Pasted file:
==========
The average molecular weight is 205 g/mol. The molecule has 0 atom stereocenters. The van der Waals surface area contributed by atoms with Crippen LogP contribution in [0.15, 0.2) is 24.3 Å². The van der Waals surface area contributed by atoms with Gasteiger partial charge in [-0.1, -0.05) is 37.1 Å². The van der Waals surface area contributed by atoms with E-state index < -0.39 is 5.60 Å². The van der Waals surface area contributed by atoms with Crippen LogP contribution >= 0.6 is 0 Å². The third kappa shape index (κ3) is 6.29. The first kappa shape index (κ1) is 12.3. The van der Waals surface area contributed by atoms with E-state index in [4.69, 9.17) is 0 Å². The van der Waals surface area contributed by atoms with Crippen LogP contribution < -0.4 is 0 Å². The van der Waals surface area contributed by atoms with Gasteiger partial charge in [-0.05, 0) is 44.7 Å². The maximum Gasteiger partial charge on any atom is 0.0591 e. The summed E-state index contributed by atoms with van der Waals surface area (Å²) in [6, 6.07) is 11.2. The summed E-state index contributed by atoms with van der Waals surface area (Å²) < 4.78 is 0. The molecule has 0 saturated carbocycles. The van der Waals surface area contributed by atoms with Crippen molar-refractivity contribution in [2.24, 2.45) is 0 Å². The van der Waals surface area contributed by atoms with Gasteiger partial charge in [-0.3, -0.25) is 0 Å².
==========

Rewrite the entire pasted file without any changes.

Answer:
The average molecular weight is 205 g/mol. The molecule has 0 atom stereocenters. The van der Waals surface area contributed by atoms with Crippen LogP contribution in [0.15, 0.2) is 24.3 Å². The van der Waals surface area contributed by atoms with Gasteiger partial charge in [-0.1, -0.05) is 37.1 Å². The van der Waals surface area contributed by atoms with E-state index < -0.39 is 5.60 Å². The van der Waals surface area contributed by atoms with Crippen LogP contribution >= 0.6 is 0 Å². The third kappa shape index (κ3) is 6.29. The first kappa shape index (κ1) is 12.3. The van der Waals surface area contributed by atoms with E-state index in [4.69, 9.17) is 0 Å². The van der Waals surface area contributed by atoms with Crippen LogP contribution < -0.4 is 0 Å². The van der Waals surface area contributed by atoms with Gasteiger partial charge in [-0.05, 0) is 44.7 Å². The maximum Gasteiger partial charge on any atom is 0.0591 e. The summed E-state index contributed by atoms with van der Waals surface area (Å²) in [6, 6.07) is 11.2. The summed E-state index contributed by atoms with van der Waals surface area (Å²) < 4.78 is 0. The molecule has 0 saturated carbocycles. The van der Waals surface area contributed by atoms with Crippen molar-refractivity contribution in [2.24, 2.45) is 0 Å². The van der Waals surface area contributed by atoms with Gasteiger partial charge in [-0.3, -0.25) is 0 Å².